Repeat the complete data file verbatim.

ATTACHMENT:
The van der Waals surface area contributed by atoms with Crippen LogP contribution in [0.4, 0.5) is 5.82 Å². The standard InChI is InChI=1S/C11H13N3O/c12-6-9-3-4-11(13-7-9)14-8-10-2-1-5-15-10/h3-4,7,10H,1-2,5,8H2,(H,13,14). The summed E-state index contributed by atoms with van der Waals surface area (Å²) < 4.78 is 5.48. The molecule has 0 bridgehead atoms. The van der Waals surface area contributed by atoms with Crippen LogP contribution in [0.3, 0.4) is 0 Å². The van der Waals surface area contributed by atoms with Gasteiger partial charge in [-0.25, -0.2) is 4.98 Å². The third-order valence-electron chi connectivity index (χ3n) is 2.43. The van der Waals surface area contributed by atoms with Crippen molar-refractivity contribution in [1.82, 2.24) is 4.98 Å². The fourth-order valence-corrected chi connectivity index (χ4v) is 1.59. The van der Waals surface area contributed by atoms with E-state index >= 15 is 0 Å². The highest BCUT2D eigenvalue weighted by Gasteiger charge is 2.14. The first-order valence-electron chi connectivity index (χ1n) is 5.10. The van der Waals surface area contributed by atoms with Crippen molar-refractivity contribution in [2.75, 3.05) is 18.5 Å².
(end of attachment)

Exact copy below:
The van der Waals surface area contributed by atoms with Crippen LogP contribution in [0.4, 0.5) is 5.82 Å². The standard InChI is InChI=1S/C11H13N3O/c12-6-9-3-4-11(13-7-9)14-8-10-2-1-5-15-10/h3-4,7,10H,1-2,5,8H2,(H,13,14). The summed E-state index contributed by atoms with van der Waals surface area (Å²) < 4.78 is 5.48. The molecule has 0 bridgehead atoms. The van der Waals surface area contributed by atoms with Crippen LogP contribution in [0.3, 0.4) is 0 Å². The van der Waals surface area contributed by atoms with Gasteiger partial charge in [-0.25, -0.2) is 4.98 Å². The third-order valence-electron chi connectivity index (χ3n) is 2.43. The van der Waals surface area contributed by atoms with Crippen molar-refractivity contribution in [1.82, 2.24) is 4.98 Å². The fourth-order valence-corrected chi connectivity index (χ4v) is 1.59. The van der Waals surface area contributed by atoms with E-state index >= 15 is 0 Å². The highest BCUT2D eigenvalue weighted by Gasteiger charge is 2.14. The first-order valence-electron chi connectivity index (χ1n) is 5.10. The van der Waals surface area contributed by atoms with Crippen molar-refractivity contribution in [2.75, 3.05) is 18.5 Å².